Maya Angelou once said, “There is no greater agony than bearing an untold story inside you.”
When you think about what an artist is, what do you think: A storyteller, painter, poet? When you think of an advocate, what do you think: leader, compassionate, driven? What if I told you there was an artist in the city of Akron that embodies these traits and more — someone who uses her art not only to tell stories, but also to highlight and center the marginalized communities?
This is Nichole Epps. This artist spotlight is a well-deserved and long overdue tribute to give credit where credit is due, and to showcase an artist who has been in the background making moves.
The passion for art came to Nichole when she was a child, when it starts for most. When she became old enough to hold a pen, she learned to express herself in ways that she didn’t have the vocabulary for. Painting let her express emotions that needed to be explored. Once she finished each piece, she felt better. Art was the key that unlocked the emotions within her story.
“Art was a vehicle where I could express things that I didn’t have a vocabulary for,” Nichole says. “I always kept an art diary as a kid [that] my family didn’t even know about. But I would have these feelings, these things I would need to get out, and I would go and draw. It would always represent exactly what I was feeling internally, and it felt better once the piece was done. When I realized that art had the ability to do that for me, I was hooked. I didn’t share my work with the world for many, many years because it was always a personal healing tool for me.”
Nichole informed me that in her process she never knows what the piece is going to look like until she starts. She doesn’t sketch. Her story comes when she is in the space and she is feeling something. Those feelings translate directly from the pen to the canvas. For the audience, she doesn’t give words to her pieces, but she leaves them open for resonance and interpretation. Making you feel something through the piece to spark conversation, and very well “leaving you with passion for something that you didn’t think you had,” she says.
Nichole also advocates for people of color, pushing us to the forefront and giving us the same platforms as our counterparts. She advocates for artists of color to be able to create and thrive on a professional level, helping to lead us through creating contracts, pricing our work and getting us into the rooms that we as artists of color need to be connected to.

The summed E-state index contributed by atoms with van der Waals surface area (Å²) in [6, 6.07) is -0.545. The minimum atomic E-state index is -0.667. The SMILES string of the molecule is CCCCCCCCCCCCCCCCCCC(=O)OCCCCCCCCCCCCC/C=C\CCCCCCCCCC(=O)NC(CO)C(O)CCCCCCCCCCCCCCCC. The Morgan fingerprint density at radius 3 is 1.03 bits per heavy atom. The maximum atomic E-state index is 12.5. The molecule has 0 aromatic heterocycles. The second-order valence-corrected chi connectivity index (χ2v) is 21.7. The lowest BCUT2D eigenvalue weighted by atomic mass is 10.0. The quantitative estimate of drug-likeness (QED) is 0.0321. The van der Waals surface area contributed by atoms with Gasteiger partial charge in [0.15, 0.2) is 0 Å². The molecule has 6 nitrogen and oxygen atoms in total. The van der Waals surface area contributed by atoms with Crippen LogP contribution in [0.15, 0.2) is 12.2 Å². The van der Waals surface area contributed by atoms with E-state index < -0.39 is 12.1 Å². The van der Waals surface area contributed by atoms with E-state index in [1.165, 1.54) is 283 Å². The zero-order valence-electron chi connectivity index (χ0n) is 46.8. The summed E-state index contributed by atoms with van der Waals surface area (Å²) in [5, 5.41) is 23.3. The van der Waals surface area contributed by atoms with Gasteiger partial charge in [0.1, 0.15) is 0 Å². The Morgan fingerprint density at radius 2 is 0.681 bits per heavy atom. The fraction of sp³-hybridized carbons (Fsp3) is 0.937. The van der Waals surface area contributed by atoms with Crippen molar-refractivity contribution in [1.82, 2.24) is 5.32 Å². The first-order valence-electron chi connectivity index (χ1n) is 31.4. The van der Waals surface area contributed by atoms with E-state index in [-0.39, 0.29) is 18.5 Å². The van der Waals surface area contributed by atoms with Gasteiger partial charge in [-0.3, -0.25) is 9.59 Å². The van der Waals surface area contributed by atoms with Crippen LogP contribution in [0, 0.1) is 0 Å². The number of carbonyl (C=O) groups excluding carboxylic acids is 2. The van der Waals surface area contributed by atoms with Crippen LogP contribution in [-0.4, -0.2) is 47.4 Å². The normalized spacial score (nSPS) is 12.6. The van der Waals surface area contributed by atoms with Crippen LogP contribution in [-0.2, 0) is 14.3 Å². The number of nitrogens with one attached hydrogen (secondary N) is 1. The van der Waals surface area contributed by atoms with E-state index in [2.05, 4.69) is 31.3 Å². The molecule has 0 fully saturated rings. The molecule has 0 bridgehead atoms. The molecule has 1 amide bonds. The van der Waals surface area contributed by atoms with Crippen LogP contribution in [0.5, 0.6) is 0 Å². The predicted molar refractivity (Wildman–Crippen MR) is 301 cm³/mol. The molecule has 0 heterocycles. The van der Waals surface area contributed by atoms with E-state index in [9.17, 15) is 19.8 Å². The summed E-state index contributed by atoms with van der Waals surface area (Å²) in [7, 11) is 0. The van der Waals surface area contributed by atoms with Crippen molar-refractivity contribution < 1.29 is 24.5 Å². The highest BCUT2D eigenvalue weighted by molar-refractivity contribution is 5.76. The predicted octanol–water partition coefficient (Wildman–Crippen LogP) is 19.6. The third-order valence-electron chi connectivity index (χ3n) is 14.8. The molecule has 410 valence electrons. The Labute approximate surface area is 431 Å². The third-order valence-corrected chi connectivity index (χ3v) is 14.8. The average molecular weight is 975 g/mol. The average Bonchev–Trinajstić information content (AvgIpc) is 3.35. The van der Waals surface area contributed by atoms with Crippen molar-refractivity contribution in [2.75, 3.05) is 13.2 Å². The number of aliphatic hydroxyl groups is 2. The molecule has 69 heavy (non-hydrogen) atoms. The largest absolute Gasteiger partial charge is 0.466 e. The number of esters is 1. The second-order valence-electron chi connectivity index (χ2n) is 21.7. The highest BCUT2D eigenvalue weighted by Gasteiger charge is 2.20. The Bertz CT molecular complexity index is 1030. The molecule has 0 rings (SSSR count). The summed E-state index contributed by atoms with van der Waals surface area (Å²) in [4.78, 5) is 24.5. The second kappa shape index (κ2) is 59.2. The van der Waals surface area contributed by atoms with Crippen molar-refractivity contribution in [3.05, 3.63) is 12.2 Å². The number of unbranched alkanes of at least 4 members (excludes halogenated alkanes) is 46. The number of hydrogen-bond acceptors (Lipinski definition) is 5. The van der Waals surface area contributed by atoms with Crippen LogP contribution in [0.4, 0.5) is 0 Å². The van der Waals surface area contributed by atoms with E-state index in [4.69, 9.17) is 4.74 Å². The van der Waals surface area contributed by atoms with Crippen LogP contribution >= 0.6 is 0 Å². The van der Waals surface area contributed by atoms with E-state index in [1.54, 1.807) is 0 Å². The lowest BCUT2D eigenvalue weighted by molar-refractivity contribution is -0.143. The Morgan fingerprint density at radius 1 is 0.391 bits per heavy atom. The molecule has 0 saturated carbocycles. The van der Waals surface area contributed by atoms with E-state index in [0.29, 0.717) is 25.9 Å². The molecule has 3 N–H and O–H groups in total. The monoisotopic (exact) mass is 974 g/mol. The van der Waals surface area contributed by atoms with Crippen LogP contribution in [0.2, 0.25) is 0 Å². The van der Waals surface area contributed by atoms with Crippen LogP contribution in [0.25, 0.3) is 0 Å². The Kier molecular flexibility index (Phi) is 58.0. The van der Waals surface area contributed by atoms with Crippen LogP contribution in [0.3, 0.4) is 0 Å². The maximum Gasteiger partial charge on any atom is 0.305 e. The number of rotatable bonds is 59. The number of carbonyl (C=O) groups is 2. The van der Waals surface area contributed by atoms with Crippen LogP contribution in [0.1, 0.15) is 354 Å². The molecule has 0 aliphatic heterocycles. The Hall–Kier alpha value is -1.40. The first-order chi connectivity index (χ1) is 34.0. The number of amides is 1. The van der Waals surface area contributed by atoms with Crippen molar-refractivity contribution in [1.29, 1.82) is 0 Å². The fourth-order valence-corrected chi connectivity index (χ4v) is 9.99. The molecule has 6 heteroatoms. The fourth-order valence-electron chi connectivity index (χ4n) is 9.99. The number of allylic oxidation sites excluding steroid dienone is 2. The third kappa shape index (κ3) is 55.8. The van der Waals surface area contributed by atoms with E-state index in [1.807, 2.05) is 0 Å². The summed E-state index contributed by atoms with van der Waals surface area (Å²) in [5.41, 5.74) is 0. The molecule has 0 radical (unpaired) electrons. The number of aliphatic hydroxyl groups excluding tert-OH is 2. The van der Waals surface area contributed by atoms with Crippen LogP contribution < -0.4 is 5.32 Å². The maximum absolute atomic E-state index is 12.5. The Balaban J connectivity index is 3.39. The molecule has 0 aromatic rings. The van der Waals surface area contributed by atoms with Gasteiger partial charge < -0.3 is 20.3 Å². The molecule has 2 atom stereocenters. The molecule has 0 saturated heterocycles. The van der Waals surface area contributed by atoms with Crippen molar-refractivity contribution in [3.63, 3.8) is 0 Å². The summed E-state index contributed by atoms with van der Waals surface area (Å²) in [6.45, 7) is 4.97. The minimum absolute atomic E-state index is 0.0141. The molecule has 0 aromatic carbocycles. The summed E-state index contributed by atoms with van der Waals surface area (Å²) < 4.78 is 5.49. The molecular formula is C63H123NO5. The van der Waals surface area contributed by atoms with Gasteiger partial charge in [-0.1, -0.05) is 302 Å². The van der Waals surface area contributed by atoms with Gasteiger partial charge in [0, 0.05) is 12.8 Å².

One of her many strengths is being vocal — specifically, being vocal on the lack of access that artists of color have, pushing organizations to recognize the talents that people of color have and calling accountability to the inequalities that exist in these spaces. For example, Nichole was at the forefront of calling out the creators of the Lock 3 Sojourner Truth mural for failing to include artists of color in the creative process.
Nichole told The Devil Strip in 2018, “You can’t decide last minute you want to include someone. This event [speaking about the photo retake on May 31] was organized in less than 24 hours and we’re here. There are many outlets and avenues where you can get the information you need. It’s not that hard. And include me. Not just in things that reflect people that look like me. But in general.”
In general, Nichole doesn’t see herself as an advocate, but rather as someone doing the right thing so that everyone can win.
Nichole addresses the reality that Akron’s arts institutions haven’t acknowledged the expressed need by artists of color to be recognized for their artwork, creativity and beauty.
“Not just black, not just white — I want to see everyone win, and I don’t think the city or those that control these spaces necessarily even recognize that there was a need or a void,” Nichole says. “These have been feelings of angst within the creative community, the Black creative community, in Akron. There are certain conversations that, up until a certain point, have only been had within our immediate circles out of a fear of being left out of opportunities.”
But the amazing reality is that Nichole steps out there anyway to make institutions listen, make them see, make them understand that we have just as much to offer in talent, beauty and stories that, given the opportunity, we can tell.
This is the artist Nichole Epps: Painter, advocate, activist, but also someone who has a heart for the community and a unique ability to craft story and expression through her art and lived experience. If you don’t know Nichole Epps, then you should really get to know her. You may have seen her mural at the Bounce Innovation Hub and the mural outside of Mason Elementary School — but have you seen her?
“My momma used to say, if you can’t find something to live for, you best find something to die for” – Tupac Shakur. Jamie is a spoken word poet, activist, musician and actor, among many others.